Yuan Zhi Yuan is a work for soprano, tenor, 6 traditional Chinese instruments, chamber choir and electronics that was commissioned by the Oriente Foundation.
It’s premiere took place at the great hall of the Calouste Gulbenkian Foundation, in Lisbon, in September 1998, and 2 years later was performed at the Beijing Concert hall. The Lisbon premiere performers were soprano Xing Rufeng, tenor Gao Yonping, the Hua Xia Ensemble from Beijing, China and the Antifonia Choir from Cluj-Napoca, Romania; under the direction of Tsun Yeh.
This piece is sung in Chinese and uses as its text fragments of the first chapter of the classic Taoist book Huainan Zhi.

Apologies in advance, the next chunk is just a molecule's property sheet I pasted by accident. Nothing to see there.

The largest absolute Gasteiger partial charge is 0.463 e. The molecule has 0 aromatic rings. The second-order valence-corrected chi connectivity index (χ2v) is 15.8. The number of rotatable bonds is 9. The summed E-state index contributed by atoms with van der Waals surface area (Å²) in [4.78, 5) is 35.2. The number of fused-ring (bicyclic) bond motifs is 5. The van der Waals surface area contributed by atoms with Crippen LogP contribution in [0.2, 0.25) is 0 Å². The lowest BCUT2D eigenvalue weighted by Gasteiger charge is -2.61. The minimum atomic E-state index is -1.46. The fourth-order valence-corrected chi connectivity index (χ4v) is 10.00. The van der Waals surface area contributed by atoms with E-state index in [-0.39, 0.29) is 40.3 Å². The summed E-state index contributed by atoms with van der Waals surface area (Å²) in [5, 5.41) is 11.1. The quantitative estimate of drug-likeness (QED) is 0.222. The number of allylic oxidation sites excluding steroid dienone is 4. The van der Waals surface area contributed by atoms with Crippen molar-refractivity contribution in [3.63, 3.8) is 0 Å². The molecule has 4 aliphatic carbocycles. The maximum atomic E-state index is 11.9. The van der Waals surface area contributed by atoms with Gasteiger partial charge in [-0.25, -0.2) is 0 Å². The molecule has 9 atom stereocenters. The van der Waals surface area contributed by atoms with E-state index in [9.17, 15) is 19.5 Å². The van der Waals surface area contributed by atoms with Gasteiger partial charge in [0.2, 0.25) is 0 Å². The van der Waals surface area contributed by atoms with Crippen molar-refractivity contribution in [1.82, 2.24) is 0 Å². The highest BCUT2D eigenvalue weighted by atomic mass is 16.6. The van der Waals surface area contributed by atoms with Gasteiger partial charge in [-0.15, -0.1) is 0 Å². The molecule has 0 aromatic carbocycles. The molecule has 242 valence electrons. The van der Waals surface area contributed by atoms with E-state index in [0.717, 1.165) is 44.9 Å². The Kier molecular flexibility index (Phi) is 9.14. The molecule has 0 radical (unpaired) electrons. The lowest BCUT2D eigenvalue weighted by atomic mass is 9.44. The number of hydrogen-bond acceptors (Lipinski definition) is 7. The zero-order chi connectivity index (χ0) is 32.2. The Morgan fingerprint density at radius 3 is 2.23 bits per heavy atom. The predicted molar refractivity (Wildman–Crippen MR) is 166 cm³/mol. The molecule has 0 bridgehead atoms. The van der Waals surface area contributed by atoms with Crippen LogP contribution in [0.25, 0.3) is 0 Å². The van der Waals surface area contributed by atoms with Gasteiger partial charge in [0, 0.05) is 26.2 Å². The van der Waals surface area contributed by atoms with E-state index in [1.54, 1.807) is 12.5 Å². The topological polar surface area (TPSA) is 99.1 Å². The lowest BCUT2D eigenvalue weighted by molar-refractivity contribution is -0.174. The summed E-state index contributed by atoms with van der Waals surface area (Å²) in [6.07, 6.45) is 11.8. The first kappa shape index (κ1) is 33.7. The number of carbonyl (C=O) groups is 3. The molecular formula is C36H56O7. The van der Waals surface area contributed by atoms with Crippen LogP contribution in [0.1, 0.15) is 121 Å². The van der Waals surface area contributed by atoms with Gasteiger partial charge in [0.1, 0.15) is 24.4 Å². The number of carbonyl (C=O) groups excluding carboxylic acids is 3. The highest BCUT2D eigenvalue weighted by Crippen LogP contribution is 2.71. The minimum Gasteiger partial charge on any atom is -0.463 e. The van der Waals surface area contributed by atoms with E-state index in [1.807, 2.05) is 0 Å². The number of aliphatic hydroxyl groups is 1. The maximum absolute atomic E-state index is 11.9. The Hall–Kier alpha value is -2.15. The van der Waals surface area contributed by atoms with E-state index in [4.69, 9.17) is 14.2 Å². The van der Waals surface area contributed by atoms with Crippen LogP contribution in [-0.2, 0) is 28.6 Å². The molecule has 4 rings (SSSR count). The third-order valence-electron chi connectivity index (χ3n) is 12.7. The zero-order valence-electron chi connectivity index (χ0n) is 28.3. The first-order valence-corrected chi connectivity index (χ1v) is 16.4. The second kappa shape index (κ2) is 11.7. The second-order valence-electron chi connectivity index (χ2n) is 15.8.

The main idea underlining this piece was to bring together western a eastern thinking, a field of mutual exchanges and understandings, mixing traditional and millenary means (the Chinese traditional instruments) with new technological means (electronics and new instrumental techniques applied to traditional instruments).
My interest to the millenary Chinese thinking led me investigate deeply the Chinese language (language which I believe is the fundamental vehicle for mankind thinking), and as such I decided to deepen this interest by composing a musical work to be sung in Chinese, investigating the relationships between music and text, and how text can influence the form and the musical material. As such all composition derived almost directly from the inner structure of the used text, and even harmonically speaking the music follows the same path, going from unity (unison) to multiplicity (12 tones and micro tonality).
This is almost a music of permanent transformation, of continuous processes of mutation, of time and space, of matter and energy. Music as a living being within the Universe.